By Whitney Donaldson
Those with money to spend are key players in a heavily consumer-centric and consumption-driven society. When inflation throws a wrench in people’s expectations, and everyday routines and habits (especially buying), many are forced to rethink their relationship to the things they own, the things they want, the stores they visit, and the capitalistic system in general.
The current 9.1% inflation rate is making some of the most relied upon goods more and more expensive and out of reach, causing many to make in-the-moment concessions:
- Buying gas less frequently to lessen the cost impact
- Eliminating bacon from the shopping list
- Trading a full gallon of milk for a half gallon
- Switching to generic store brands
In addition, larger, more infrequent purchases are increasingly not made, a behavior that inadvertently inflames price points. For example, many are holding onto their cars and homes longer because they can’t afford to make a switch. This impacts the inventory for housing and cars, and in turn continues to drive up prices, contributing to even higher inflation.
But obviously, not everyone is impacted in the same way. Consumers’ income level and specific needs (car, daycare, etc.) play a huge role on the extent to which inflation wreaks havocs on their bank accounts. The highest income earners are continuing to indulge, while lower income earners focus increasingly on what’s needed. Lower income earners are feeling more of the burden; as their dollar covers less fuel, food, and housing, they have already whittled down expenses and are likely going more without some necessities. This continues to expand the gap, in many ways, between the haves and have-nots.
Two examples of inflation inequality include:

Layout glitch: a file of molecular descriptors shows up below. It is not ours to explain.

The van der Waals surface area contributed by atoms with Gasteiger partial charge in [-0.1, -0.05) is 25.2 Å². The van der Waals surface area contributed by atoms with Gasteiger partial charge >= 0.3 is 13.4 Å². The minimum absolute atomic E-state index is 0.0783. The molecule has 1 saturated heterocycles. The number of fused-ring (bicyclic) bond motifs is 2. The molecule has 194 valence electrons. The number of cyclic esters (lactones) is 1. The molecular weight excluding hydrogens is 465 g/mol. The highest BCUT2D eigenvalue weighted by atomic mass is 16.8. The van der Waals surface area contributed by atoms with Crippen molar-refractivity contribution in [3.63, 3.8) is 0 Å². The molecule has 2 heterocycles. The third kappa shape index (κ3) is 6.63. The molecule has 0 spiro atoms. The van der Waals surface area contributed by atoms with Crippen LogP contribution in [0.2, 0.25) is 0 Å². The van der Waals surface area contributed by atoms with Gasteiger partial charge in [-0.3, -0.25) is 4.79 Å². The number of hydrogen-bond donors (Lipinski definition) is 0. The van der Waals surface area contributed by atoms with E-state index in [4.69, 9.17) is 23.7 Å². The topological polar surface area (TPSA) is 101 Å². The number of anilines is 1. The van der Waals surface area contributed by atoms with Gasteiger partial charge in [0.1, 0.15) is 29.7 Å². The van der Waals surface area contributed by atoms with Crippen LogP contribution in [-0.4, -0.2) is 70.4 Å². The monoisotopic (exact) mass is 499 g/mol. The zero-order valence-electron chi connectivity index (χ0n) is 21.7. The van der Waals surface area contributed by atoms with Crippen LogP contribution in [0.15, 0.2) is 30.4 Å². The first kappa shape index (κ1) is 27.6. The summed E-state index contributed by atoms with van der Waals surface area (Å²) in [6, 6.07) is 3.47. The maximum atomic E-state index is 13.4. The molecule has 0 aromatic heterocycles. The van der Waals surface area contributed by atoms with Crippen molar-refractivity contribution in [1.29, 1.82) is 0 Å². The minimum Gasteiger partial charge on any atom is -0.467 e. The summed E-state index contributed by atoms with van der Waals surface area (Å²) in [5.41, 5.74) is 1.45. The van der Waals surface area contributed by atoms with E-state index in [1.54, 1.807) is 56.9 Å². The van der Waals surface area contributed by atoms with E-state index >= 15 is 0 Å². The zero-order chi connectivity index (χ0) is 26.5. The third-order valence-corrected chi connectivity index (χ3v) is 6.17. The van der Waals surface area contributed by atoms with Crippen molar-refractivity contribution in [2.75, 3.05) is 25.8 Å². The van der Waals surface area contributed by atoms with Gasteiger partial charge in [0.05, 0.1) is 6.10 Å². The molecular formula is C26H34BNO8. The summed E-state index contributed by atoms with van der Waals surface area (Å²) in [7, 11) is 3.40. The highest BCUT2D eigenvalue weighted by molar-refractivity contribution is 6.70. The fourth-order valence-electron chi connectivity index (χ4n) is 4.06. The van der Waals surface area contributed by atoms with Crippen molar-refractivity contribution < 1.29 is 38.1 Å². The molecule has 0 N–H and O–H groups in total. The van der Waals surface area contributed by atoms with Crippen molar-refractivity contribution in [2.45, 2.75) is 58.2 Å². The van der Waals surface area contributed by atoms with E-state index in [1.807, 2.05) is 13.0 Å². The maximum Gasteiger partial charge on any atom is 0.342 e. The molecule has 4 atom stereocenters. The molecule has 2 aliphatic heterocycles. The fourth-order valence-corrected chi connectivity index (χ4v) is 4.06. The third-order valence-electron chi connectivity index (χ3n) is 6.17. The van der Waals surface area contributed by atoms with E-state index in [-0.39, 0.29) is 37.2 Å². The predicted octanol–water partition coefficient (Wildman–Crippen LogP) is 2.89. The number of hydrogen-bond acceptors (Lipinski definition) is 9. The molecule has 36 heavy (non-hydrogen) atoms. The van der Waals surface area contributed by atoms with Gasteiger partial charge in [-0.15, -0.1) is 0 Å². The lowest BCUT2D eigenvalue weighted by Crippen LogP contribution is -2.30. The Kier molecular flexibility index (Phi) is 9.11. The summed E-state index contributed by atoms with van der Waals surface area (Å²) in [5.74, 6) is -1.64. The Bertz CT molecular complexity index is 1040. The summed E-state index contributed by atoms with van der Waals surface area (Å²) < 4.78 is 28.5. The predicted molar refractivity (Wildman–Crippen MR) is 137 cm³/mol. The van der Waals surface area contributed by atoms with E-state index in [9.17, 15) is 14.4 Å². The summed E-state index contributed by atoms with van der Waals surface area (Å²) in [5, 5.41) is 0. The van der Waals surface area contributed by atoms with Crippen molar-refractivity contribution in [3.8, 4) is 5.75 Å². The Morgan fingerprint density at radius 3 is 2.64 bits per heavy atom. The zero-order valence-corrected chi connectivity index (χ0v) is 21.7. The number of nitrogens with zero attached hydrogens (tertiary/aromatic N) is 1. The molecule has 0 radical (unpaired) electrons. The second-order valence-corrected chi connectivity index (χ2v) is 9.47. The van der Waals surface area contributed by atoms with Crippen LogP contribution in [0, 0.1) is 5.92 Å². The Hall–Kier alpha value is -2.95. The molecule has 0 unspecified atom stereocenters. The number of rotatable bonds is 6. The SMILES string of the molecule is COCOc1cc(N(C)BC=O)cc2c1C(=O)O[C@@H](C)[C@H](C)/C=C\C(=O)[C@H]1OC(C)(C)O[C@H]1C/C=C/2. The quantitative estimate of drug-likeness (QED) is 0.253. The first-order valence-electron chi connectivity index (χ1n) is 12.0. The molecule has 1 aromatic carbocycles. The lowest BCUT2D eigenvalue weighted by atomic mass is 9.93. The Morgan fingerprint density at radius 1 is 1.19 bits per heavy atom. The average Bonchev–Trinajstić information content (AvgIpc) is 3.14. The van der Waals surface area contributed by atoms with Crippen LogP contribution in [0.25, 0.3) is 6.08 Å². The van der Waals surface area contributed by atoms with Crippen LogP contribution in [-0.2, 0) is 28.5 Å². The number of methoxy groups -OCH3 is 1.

- Fuel prices. The more privileged can invest in electric cars to offset fuel costs (as seen by waiting lists and close to zero inventory available), while those with less income dedicate an even higher percentage of their earnings to gas. Hourly wage workers are adding more hours to their schedule to cover fuel expenses.
- Housing. Those who owned homes before 2020 have largely been insulated from inflation-driven impacts on housing. If anything, they likely benefited from low interest rates and equity gains, while those who rent or are on the market for a home find themselves particularly squeezed and unable to exit the cycle.
In most economic systems, price inflation impacts more than simply what we can buy or not. Identity seems to be at the crux of many inflation-driven spending decisions—both tradeoffs and trade ups—confirming or strengthening how people see their role(s) in life and their values. People spend time and money shaping their identities through the brands they’re loyal to, the products they buy, the stores they frequent, and even the way they shop – even if they don’t always realize it. By forcing trades, inflation is forcing our relationship with consumerism to change.
How Inflation Impacts Conscious Consumption
The latest economic and cultural forces have emphasized more conscious consumption where people spend on items and experiences that more closely align with the core values that make up their identity. While some decisions are made for pure survival, people are likely weighing their options according to a core value they hold. Indeed, the cost of not only products and goods are increasing, so too is the high price of identity.
Questions we’re asking as we try to unpack the underlying effects of inflation:
- What does this mean for individual and collective identities as people reframe their relationship to consumption and redefine their contributions to it?
- Will our collective purchasing power still be used to represent ‘us’? Will brands continue to be used as badges – will we continue voting with our dollars or using goods and products as a way to signal status, support change, etc.?
- As we become more conscious in our decisions, will there be a shift in who or what we rely on, e.g. communities, companies, or government?
We’re still in the throes of the inflation crisis, witnessing it all unfold. Only time will tell how the short-term impact of inflation compounded with the lingering effects of the pandemic and wider awareness of social issues will shape the long-term outlook of consumerism in our own system.